A hoverfly with a lot of bottle

This is the hornet hoverfly Volucella zonaria – it is our largest and most spectacular species of hoverfly. I photographed this individual earlier in the week (before the rain came …) in the Walled Garden at Parke.

Hornet hoverflies lay their eggs in the nests of social wasps such as the German Wasp and the Hornet – the subsequent larvae are then scavengers on the detritus at the bottom of the nest holes. Adult hornet hoverflies look at first glance very similar to hornets and this mimicry helps them approach hornet nest and lay their eggs. The public shouldn’t worry about hornet hoverflies as they are harmless to us.

Volucella zonaria
 This is a female – its wings are nearly 2cm long.

V zonariaHere is another female I photographed in 2012 in my old garden in Exeter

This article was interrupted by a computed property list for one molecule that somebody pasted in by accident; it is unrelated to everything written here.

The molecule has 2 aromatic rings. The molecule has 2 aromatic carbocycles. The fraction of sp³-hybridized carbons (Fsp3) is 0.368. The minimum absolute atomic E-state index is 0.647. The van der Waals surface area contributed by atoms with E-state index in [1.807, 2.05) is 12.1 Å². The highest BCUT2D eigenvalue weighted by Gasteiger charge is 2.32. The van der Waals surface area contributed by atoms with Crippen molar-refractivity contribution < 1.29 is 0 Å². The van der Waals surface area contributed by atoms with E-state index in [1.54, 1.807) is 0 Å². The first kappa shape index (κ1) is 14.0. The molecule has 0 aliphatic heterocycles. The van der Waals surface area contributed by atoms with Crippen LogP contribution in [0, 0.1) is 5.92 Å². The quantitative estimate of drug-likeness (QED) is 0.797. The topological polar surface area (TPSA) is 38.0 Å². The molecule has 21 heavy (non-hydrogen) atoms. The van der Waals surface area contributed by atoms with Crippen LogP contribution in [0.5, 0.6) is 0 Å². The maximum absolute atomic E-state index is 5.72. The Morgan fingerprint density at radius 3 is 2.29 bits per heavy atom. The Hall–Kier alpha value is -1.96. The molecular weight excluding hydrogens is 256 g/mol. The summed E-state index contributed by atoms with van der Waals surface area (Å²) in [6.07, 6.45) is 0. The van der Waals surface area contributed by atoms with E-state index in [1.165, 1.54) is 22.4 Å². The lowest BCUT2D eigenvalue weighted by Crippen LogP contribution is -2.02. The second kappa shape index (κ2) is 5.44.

Volucella zonariaHornet hoverflies first appeared in Britain in the 1940s – before that they were only known as migrants from the continent. Since then they have become quite common in and around London and have spread west and north. I see hornet hoverflies most years now in Devon. The best place to look for them is on Buddleja bushes in your garden! For some reason they are very associated with humans, living in close proximity to houses. Once the weather cheers up see if you can find one where you live.

Map courtesy of the National Biodiversity Network.

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